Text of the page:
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Content Marketing Funnel: How to Create, Measure and Optimize

Any content marketing strategy will be seriously hindered if the rest of your marketing team doesn’t see its value. But only eight percent of marketers consider themselves “very successful” or “extremely successful” at tracking content marketing ROI, according to the LinkedIn Marketing Technology Community.

You can ensure your content marketing is helping your company succeed by mapping your content strategy to a content marketing methodology like the content marketing funnel.

Using a methodology like a funnel as the foundation for your content strategy can clarify your direction and simplify your team’s goals. Content marketing methodologies include the buyer journey, content marketing funnel, content marketing framework, and content marketing pyramid.

While there are other common methodologies in the content marketing space, the content marketing funnel is one of the most popular. This post provides more information on what the content marketing funnel is, how to create content that maps back to its stages, and how to optimize your content for it to help you achieve your goals.

What Is the Content Marketing Funnel?

According to Single Grain, the content marketing funnel is a system that takes as many leads as possible through a step-by-step content flow. It then converts them into actual customers who pay for your products or services. The four stages of the content marketing funnel are:

  • Awareness
  • Evaluation
  • Purchase
  • Delight

Content Marketing Funnel

While most people don’t move through these phases in a linear path, having a content marketing funnel model can help your content marketing strategy. A content marketing strategy helps answer the following questions:

  • What type of content should I create?
  • How do I measure success for this piece of content?
  • Should I repurpose this content?
  • Are their holes in my content strategy?

This post walks you through all stages of the content marketing funnel and teaches you how to map your content to drive traffic, leads, and ultimately—revenue.

Awareness Stage Content

The first stage of the content marketing funnel is awareness. In this phase you want to attract and educate your audience on your topic.

To determine if the content created for this phase is succeeding, answer the following questions:

  • Is it generating a high number of shares and views?
  • Are the people sharing and viewing the content part of your target audience?
  • Are they interested in the content and converting on it?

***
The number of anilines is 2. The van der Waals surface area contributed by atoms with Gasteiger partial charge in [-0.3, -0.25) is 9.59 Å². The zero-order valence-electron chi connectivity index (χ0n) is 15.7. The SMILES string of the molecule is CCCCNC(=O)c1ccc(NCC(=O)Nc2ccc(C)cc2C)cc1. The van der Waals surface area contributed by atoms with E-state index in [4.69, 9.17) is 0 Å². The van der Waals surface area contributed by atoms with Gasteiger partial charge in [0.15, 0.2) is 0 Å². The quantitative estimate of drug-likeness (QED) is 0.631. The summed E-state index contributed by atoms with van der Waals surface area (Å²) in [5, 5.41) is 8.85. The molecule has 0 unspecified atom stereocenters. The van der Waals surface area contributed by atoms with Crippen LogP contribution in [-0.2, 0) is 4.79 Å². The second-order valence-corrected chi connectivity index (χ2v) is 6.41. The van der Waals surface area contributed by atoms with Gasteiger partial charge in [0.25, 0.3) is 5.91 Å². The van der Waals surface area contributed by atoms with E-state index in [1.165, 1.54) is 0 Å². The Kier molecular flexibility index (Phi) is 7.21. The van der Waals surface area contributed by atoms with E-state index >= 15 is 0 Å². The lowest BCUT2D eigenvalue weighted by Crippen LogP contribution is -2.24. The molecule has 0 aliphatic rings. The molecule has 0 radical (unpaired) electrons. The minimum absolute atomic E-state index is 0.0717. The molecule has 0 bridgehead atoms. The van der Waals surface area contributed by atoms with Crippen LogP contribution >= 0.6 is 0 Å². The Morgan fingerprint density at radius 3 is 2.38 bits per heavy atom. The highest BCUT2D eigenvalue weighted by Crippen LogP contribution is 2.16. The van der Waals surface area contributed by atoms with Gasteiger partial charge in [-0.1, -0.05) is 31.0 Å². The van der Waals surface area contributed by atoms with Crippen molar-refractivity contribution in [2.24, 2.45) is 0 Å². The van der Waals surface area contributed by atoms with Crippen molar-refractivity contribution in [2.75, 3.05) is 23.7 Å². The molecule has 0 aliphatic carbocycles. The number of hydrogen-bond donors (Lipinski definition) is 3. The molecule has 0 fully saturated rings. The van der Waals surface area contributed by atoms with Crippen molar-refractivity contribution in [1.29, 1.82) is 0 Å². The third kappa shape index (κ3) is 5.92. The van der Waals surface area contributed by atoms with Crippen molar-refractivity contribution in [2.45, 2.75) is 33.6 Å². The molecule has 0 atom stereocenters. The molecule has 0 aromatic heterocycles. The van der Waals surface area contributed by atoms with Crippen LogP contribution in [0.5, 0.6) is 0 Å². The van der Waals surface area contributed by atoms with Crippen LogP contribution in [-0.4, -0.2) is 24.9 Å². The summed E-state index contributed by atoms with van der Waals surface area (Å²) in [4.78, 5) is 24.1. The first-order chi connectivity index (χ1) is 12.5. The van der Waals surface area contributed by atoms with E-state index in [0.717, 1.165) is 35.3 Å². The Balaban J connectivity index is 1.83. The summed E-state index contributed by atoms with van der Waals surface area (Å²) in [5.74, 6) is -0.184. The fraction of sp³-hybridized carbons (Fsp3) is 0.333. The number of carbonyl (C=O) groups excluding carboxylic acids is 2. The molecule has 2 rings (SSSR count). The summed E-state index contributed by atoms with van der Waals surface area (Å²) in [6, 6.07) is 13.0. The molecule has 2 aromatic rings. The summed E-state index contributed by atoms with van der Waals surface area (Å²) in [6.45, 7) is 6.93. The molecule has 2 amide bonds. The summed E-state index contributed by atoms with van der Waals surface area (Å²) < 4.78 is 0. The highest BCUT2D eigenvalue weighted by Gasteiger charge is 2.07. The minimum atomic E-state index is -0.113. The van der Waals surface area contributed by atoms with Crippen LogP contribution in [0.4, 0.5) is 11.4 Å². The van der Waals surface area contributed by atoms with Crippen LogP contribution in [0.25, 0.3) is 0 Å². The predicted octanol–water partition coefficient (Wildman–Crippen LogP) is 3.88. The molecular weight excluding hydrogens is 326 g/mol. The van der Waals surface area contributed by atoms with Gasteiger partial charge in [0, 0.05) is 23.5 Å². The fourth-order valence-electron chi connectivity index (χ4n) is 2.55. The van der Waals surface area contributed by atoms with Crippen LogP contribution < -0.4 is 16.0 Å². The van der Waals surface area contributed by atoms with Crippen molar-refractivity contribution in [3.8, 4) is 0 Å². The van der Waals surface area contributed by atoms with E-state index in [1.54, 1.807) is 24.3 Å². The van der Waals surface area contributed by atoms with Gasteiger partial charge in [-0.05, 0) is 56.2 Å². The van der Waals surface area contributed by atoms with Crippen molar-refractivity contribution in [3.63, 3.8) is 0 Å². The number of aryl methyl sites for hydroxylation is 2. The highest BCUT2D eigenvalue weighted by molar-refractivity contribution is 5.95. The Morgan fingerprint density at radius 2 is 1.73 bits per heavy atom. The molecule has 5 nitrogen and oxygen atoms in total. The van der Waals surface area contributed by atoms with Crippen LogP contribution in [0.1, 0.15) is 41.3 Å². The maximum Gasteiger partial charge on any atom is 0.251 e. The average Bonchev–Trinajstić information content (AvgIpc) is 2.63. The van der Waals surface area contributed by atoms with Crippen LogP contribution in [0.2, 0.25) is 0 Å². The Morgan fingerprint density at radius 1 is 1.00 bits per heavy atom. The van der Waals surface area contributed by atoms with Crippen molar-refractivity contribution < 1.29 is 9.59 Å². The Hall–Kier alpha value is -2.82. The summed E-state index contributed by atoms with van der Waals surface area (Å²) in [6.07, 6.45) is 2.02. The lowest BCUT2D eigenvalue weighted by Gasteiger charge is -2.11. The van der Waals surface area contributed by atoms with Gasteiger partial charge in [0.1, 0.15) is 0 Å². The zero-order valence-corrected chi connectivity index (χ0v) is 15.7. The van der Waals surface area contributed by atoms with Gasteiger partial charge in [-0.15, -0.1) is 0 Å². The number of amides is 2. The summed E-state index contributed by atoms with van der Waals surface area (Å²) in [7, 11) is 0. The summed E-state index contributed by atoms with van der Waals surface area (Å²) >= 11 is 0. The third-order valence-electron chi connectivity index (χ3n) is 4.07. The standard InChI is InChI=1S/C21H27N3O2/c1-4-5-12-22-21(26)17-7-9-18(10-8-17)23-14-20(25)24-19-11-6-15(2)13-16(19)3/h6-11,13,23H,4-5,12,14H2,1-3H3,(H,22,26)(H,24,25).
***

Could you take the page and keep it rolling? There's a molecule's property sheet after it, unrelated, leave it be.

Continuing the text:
Marketing resources across the web suggest that creating for this stage of the content marketing funnel is best in the following formats: ads, social media posts, infographics, and videos.

While these content types work well for awareness stage content, not all audiences are the same. Look at your metrics to analyze which content performs the best at this stage. Metrics you can use to determine if your content for the awareness stage is performing are total shares, views, time on page, scroll depth, and bounce rate.

A Bird in Hand…

Andy Crestodina of Orbit Media studios explains the importance of creating value at this stage:

The most valuable audience, at least for B2B marketers, is your current prospects. So your most valuable content is something you make specifically for these people and send to them directly. 

Create a piece of content that answers top questions for your current prospects and you’ll get value from it even if no one else ever reads it. Plus, you can share it with the next prospect who asks that question.

You may have thought that visual content might be best for this category. Curata CMP analytics told us a slightly different story. Our long-form blog content performed the best for shares, views, and time on page.

From there, we determined which posts to heavily promote and optimize, which new keywords needed targeting, and how to develop content for this stage of the funnel moving forward.

You can use the following platforms to determine if your content marketing works at the awareness stage:

Evaluation Stage Content

The evaluation stage is when potential buyers determine the legitimacy of your company, develop trust, and decide if they need your product. Andrew Raso of Online Marketing Gurus describes the evaluation stage as when:

People are doing heavy research on whether or not your product or service is a good fit for them

A famous example of evaluation stage content is Nestle’s Toll House chocolate chip recipes. Nestle Toll House released recipes to the public, including their own chocolate chips as a primary ingredient. This validated Nestle Toll House as the go-to-source for all things chocolate chip-related, and also pointed consumers to their product.

Determine the success of your evaluation-stage content by answering the following questions:

  • Are my contacts converting on this content?
  • Is this content generating leads?
  • Is this content influencing leads?

Generally, this means creating white papers, case studies, webinars, or blog posts. Curata’s content team looks at leads generated and leads influenced to determine which content performs the best.

Need More Leads